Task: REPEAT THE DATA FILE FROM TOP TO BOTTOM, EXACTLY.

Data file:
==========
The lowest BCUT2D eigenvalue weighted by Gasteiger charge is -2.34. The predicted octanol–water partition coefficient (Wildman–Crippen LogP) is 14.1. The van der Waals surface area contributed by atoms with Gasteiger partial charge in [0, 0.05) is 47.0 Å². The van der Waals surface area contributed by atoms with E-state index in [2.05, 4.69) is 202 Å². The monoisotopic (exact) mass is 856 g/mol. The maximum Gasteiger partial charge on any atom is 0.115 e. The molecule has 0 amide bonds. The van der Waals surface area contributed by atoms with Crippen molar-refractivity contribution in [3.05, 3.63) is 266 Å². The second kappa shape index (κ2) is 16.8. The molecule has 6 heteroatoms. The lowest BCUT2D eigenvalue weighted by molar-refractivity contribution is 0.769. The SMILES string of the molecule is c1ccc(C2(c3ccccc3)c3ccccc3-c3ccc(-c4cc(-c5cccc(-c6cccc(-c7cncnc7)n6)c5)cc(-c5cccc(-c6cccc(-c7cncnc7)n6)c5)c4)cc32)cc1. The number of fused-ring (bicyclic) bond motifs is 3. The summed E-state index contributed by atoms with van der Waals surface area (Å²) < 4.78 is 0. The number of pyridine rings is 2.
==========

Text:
The lowest BCUT2D eigenvalue weighted by Gasteiger charge is -2.34. The predicted octanol–water partition coefficient (Wildman–Crippen LogP) is 14.1. The van der Waals surface area contributed by atoms with Gasteiger partial charge in [0, 0.05) is 47.0 Å². The van der Waals surface area contributed by atoms with E-state index in [2.05, 4.69) is 202 Å². The monoisotopic (exact) mass is 856 g/mol. The maximum Gasteiger partial charge on any atom is 0.115 e. The molecule has 0 amide bonds. The van der Waals surface area contributed by atoms with Crippen molar-refractivity contribution in [3.05, 3.63) is 266 Å². The second kappa shape index (κ2) is 16.8. The molecule has 6 heteroatoms. The lowest BCUT2D eigenvalue weighted by molar-refractivity contribution is 0.769. The SMILES string of the molecule is c1ccc(C2(c3ccccc3)c3ccccc3-c3ccc(-c4cc(-c5cccc(-c6cccc(-c7cncnc7)n6)c5)cc(-c5cccc(-c6cccc(-c7cncnc7)n6)c5)c4)cc32)cc1. The number of fused-ring (bicyclic) bond motifs is 3. The summed E-state index contributed by atoms with van der Waals surface area (Å²) < 4.78 is 0. The number of pyridine rings is 2.